The New Patent Shows That The Future Apple Touch Screen May Allow Wet Fingers To Work Normally

Mar 17, 2021 News

The New Patent Shows That The Future Apple Touch Screen May Allow Wet Fingers To Work Normally

Apple hopes that iPhone and iPad screens can better recognize touches and gestures even in wet or humid environments. A newly obtained patent shows that Apple is studying how to compensate for wet fingertips and make the screen respond the way you want.

This Apple patent called 'Fingerprint Assist Force Estimation' focuses on using pressure to distinguish accidental touches and deliberate touches on a capacitive screen when wet. Apple said that under normal circumstances, capacitive sensing touch screens do not measure the force exerted on the screen or cover glass but instead measure the presence or absence of a touch and the touch's size. The touch force or the change in touch force can be interpreted as additional input besides simple touch, multi-touch, contact, and/or close-range input.

Generally, force is considered to be the amount of pressure exerted on the screen. The more energy transferred from the screen, the more contact, and therefore, the greater the force exerted. The connection between the fingerprint and the touch surface is used to determine the magnitude of the applied force; that is, the degree of wetting of the fingerprint's touch surface is interpreted as the magnitude of the applied force.

Therefore, if the screen can detect how wet a person's fingers are, it can recalibrate itself to determine better when the touch was deliberate or not. It may work on the principle that a wet finger presses on the screen slightly more than a dry finger spreads out. In wet conditions, the ridges and valleys of fingerprints may be more malleable and may provide better contact, while dry conditions may cause the opposite result.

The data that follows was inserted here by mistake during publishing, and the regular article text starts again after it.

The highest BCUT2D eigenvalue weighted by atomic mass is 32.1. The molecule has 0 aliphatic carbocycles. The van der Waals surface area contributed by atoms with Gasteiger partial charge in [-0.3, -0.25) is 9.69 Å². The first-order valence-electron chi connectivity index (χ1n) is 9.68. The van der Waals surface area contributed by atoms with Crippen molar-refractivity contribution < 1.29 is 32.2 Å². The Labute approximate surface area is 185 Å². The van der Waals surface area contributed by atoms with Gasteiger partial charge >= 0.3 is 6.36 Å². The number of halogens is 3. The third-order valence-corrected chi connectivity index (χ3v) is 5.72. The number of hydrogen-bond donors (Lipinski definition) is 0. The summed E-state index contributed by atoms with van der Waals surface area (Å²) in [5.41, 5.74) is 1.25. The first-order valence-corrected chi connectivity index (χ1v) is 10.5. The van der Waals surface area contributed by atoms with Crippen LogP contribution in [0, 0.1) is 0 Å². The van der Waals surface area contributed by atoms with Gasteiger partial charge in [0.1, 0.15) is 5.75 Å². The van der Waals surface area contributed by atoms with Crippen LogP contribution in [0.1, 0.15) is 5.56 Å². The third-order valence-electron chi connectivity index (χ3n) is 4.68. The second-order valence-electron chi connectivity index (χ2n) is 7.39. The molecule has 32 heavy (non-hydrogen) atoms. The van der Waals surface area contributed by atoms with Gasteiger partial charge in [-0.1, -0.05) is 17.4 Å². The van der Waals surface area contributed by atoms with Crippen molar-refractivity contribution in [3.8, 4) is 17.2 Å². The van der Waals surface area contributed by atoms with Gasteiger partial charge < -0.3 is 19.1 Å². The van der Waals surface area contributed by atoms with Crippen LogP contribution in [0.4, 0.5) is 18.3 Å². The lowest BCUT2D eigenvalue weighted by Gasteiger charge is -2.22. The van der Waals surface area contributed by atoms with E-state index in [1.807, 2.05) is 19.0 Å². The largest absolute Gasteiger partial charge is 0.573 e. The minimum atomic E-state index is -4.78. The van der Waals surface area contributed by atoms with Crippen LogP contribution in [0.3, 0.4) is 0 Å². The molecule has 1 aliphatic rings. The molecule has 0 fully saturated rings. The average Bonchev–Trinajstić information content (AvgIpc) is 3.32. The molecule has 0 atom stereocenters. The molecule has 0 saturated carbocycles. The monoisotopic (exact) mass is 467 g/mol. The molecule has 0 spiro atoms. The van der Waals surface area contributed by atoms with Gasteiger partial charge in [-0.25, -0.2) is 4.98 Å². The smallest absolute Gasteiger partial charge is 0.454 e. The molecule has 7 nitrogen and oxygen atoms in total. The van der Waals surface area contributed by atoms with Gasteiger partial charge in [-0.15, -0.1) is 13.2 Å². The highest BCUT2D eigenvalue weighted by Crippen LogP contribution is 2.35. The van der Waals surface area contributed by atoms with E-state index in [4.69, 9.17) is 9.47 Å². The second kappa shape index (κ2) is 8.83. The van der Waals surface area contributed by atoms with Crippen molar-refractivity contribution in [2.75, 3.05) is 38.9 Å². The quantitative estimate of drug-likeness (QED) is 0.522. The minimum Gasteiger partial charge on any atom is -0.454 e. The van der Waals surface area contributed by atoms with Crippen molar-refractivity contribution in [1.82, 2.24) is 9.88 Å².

The patent describes a calibration device designed to determine the current state of the user's fingerprint. The button or input can be configured with a mechanical actuator that is actuated at a known level of applied force; that is, the amount of touch sensed at the moment of actuation can have a known force be used for calibrating fingerprint assist force estimation.

The rest of the patent mainly studies the different equipment types that may be useful and the specific details of how the procedures will change by then. But in general, the goal is to figure out how wet the user's fingers are. Then, based on the humidity readings and the fingerprints' size on the device, it is inferred when to make a touch or tap response.

New Patent

New Patent



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